ax work or hagiography? – The Irish Times

The trailer for This England, Michael Winterbottom’s take on the UK government’s Covid response – starring Kenneth Branagh as Boris Johnson – was met with measured and tempered consideration. The world is ready to give it a chance.

I’m joking of course. “I for one will not watch that the man literally killed this country, why are you celebrating it,” A Person wrote on Twitter. “Wtaf! A TV series about THIS! Another person follows. “I have no other words but to cancel your Sky subscription! Disgusting!” Others have gone even further. “Branagh’s Leni Riefenstahl moment,” says One More Person, referring to the Nazi propagandist.

Well, you never know. It is certainly possible that the filmmakers decided to edit a hagiography of Boris Johnson. This would, however, be a political pivot of the driving force. Greed, Winterbottom’s final film, was a savage attack on the super-rich that ended with Steve Coogan’s Bransonesque tycoon being eaten by his own lion. Here, he co-directs with Julian Jarrold and co-writes with Kieron Quirke. The Sky series may not be a demolition, but it seems unlikely to be some kind of celebration.

The trailer doesn’t do much to clarify the show’s position. The dominant voice is Branagh indulging in something close to self-reference. The multi-hyphenated Northern Irishman first emerged as a performer of Shakespeare, including as director and star of a 1989 version of Henry V.

Here, in Johnson’s romper tones, he revisits John of Gaunt’s famous dying speech of Richard II. “This royal throne of kings, this scepter island”, and so on. This speech gives the film its potentially controversial title. Wasn’t Johnson also Prime Minister of Wales, Northern Ireland and Scotland? Well yes. But, after devolution, those constituent nations of the UK were largely in control of their own Covid policies. So maybe the show earns the right to steal those words from Shakespeare.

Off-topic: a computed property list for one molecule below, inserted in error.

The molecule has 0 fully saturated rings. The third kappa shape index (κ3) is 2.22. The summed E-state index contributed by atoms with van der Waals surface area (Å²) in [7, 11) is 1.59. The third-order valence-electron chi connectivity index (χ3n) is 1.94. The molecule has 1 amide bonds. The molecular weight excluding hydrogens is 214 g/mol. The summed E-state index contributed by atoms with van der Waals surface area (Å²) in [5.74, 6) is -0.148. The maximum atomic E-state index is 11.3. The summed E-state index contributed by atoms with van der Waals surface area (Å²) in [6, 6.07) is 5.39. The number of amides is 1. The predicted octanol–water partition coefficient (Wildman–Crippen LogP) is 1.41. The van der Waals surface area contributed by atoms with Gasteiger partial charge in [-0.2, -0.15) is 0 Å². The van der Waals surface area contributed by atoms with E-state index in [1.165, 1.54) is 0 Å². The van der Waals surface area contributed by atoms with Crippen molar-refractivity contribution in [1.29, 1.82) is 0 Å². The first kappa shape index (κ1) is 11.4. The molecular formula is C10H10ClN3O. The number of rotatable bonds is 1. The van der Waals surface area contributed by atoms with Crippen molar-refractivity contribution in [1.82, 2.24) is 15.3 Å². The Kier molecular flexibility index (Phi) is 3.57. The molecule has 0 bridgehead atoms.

The trailer walks through some of the early skirmishes. The snaps of Johnson and now-wife Carrie Symonds (Ophelia Lovibond) lounging in luxury may be an indirect reference to the Partygate scandal, but Winterbottom confirmed the series hasn’t been edited following the revelations. Lines such as “lack of transparency” and “jobs for the boys” float above the action. Oops, another quick shot of drinking wine and drinking beer. Some argue.

Oh, there’s Simon Paisley Day as Dominic Cummings, Johnson’s controversial adviser, striding along while someone suggests he should be ‘retained’. Then, to the undoubted fury of conspiracy theorists, we see Johnson being sent to intensive care. In the months since the Prime Minister’s treatment for Covid-19, the internet was full of flimsy allegations that it was all – to quote John of Gaunt again – a blessed plot.

The trailer is, in short, constructed to satisfy all sides of the argument. He’s also there to showcase the talents of the UK’s top makeup artists. They do a good job of making Branagh unrecognizable and a reasonable job of making him look like Boris Johnson. Having a PM with such singular characteristics – the blonde mop, the wrinkled suit – is an absolute gift, but, in at least one scene, Branagh looks more like another possessor of those attributes: Stanley Johnson, the PM’s father. Needless to say, our Ken has mastered the incomparable boyish buzz. How much harder it would have been to summon a less flashy politician, like David Cameron or Jeremy Hunt.

Recent comments from Winterbottom suggest that the apparent balance in the trailer may reflect the series itself. “He’s definitely not trying to be ax work,” he said. “I have no idea what people will think when they see it; very few people have seen it. It’s hard to judge whether people will see this as an attack on Boris Johnson or an attack on the government – it’s not planned that way.

Not an ax job. Boo!

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